Friday, 27 February 2009

New Comparative Paper on Insolvency Practitioner Complaints Handling

Professor Adrian Walters has recently posted his latest research, co-written with Professor Mary Senevirante, on insolvency practitioner complaints handling systems and discipline onto SSRN and sent out hardcopies to interested parties. This comparative research builds on their earlier work for the Insolvency Practices Council on IP complaints handling. The work makes fascinating reading. It will be interesting to see how their findings are received at the Sussex conference

This is the latest in a string of timely contribution by the Insolvency Practices Council. When did this body come into being? The Insolvency Service and the Recognised Professional Bodies (RPBs, i.e. ACCA, ICAEW, IPA, SRA, LSS, ICAI, ICAS, Secretary of State, etc) set up a Working Party in 1997 to review the Insolvency Act 1986 provisions that regulate insolvency practitioners. Uppermost in the minds of the Working Party was the concern that the Insolvency Act 1986 was working in the public interest. They were specifically interested in the public perception of insolvency practitioners and wanted to ensure that insolvency practitioners (IPs) were working in a system that ensured efficient administration and that the needs of all insolvency stakeholders were taken into account. From these noble beginnings the Insolvency Practices Council was born in 2000. The Working Party opined that external consideration of professional standards and ethics, with a view to best practice recommendations from individual lay persons who were outside the Insolvency Service and the RPBs, might help engender greater public confidence in insolvency practitioners. With these laudable aims in mind the IPC was constituted to help ensure that the insolvency profession could meet the targets set by the Working Group. The Annual Reports of the IPC always make very interesting reading and usually contain a number of recommendations to improve IP practice in various areas. It would be helpful if these annual reports were retained in digital format on their website.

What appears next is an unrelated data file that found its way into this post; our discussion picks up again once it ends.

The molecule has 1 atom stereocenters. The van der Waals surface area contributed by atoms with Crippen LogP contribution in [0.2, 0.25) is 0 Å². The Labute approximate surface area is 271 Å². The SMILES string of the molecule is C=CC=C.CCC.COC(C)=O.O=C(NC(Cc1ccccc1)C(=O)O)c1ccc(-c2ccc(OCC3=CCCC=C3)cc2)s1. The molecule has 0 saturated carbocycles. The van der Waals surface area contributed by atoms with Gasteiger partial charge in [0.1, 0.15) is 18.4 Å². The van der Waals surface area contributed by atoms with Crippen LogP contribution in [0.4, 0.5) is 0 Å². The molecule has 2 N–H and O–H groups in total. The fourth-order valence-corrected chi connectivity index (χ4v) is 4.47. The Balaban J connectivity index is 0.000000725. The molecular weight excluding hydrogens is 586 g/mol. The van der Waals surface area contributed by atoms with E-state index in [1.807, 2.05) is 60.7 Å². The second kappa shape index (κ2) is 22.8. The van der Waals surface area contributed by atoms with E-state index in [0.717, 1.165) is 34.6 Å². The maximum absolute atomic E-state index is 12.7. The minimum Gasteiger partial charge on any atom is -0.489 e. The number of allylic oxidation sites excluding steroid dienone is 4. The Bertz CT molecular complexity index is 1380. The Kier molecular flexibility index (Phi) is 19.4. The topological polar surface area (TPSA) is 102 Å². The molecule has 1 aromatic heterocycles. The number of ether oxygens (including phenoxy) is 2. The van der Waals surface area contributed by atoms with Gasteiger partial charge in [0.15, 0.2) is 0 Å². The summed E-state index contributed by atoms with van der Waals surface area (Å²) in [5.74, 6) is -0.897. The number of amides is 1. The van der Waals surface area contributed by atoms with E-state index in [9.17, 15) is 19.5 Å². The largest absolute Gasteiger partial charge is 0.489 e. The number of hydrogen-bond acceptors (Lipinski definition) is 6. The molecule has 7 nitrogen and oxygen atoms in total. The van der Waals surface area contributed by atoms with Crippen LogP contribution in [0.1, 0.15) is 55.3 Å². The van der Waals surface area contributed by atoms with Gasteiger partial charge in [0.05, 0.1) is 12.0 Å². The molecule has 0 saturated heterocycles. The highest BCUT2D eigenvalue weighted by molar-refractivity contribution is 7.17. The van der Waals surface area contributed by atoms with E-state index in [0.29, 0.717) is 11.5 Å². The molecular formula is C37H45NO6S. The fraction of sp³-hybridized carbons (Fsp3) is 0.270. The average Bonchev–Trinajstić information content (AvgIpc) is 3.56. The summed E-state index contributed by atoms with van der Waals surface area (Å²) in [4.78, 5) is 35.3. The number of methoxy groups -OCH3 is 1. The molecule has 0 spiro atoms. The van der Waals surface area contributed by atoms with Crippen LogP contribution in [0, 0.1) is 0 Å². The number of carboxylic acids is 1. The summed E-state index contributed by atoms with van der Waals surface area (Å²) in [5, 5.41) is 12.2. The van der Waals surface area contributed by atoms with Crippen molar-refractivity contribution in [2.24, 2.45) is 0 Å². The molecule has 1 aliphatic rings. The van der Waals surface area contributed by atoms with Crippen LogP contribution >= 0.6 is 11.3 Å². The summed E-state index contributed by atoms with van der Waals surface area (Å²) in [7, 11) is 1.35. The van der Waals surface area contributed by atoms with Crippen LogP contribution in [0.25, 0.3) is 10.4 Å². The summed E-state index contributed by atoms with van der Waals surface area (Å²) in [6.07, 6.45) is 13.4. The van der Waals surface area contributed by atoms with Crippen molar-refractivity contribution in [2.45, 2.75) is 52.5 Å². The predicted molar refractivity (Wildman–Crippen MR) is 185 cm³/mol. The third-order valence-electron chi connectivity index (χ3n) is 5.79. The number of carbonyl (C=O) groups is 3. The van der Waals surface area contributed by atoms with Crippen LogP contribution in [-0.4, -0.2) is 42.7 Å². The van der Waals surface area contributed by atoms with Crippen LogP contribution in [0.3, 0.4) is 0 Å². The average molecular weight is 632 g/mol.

The IPC stated remit is to ‘investigate and examine the professional and ethical standards of the insolvency profession.' Technically therefore its remit does not stretch as far as the investigation and examination of the whole plethora of other interested and impacting elements, such as debt advice clinics, as these are not staffed by IPs. The work of debt advice clinics is very important is relation to personal indebtedness and whilst technically not within an insolvency procedure and therefore attracting the input of an insolvency practitioner.

Picture Credit: Muir Hunter Museum of Bankruptcy, KU (GP).

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